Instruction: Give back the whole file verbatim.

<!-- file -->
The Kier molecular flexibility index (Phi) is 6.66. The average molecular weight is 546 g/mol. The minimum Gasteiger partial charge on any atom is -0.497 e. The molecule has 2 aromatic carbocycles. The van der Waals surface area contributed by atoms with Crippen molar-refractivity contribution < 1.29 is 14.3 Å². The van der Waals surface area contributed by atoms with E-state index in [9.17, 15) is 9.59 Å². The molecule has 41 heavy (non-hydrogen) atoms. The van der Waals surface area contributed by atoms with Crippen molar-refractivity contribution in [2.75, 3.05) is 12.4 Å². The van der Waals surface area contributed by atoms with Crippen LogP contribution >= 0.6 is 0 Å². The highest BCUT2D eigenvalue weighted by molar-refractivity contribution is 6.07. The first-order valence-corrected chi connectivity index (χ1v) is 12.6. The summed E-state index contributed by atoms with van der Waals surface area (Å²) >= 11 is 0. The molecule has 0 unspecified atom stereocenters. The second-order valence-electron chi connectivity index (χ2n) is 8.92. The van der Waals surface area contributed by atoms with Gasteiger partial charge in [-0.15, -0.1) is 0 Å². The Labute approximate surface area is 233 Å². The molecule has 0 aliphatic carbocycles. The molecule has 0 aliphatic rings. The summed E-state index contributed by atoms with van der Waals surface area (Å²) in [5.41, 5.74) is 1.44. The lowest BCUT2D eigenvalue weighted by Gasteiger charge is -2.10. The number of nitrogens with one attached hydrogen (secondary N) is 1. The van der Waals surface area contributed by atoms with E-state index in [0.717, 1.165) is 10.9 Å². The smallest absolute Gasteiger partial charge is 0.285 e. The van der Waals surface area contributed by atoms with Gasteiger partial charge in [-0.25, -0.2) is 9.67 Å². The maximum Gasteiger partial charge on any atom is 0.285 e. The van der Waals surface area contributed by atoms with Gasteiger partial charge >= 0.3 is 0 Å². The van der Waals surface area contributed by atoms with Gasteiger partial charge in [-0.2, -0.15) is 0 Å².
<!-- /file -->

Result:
The Kier molecular flexibility index (Phi) is 6.66. The average molecular weight is 546 g/mol. The minimum Gasteiger partial charge on any atom is -0.497 e. The molecule has 2 aromatic carbocycles. The van der Waals surface area contributed by atoms with Crippen molar-refractivity contribution < 1.29 is 14.3 Å². The van der Waals surface area contributed by atoms with E-state index in [9.17, 15) is 9.59 Å². The molecule has 41 heavy (non-hydrogen) atoms. The van der Waals surface area contributed by atoms with Crippen molar-refractivity contribution in [2.75, 3.05) is 12.4 Å². The van der Waals surface area contributed by atoms with Crippen LogP contribution >= 0.6 is 0 Å². The highest BCUT2D eigenvalue weighted by molar-refractivity contribution is 6.07. The first-order valence-corrected chi connectivity index (χ1v) is 12.6. The summed E-state index contributed by atoms with van der Waals surface area (Å²) >= 11 is 0. The molecule has 0 unspecified atom stereocenters. The second-order valence-electron chi connectivity index (χ2n) is 8.92. The van der Waals surface area contributed by atoms with Gasteiger partial charge in [-0.15, -0.1) is 0 Å². The Labute approximate surface area is 233 Å². The molecule has 0 aliphatic carbocycles. The molecule has 0 aliphatic rings. The summed E-state index contributed by atoms with van der Waals surface area (Å²) in [5.41, 5.74) is 1.44. The lowest BCUT2D eigenvalue weighted by Gasteiger charge is -2.10. The number of nitrogens with one attached hydrogen (secondary N) is 1. The van der Waals surface area contributed by atoms with E-state index in [0.717, 1.165) is 10.9 Å². The smallest absolute Gasteiger partial charge is 0.285 e. The van der Waals surface area contributed by atoms with Gasteiger partial charge in [-0.25, -0.2) is 9.67 Å². The maximum Gasteiger partial charge on any atom is 0.285 e. The van der Waals surface area contributed by atoms with Gasteiger partial charge >= 0.3 is 0 Å². The van der Waals surface area contributed by atoms with Gasteiger partial charge in [-0.2, -0.15) is 0 Å².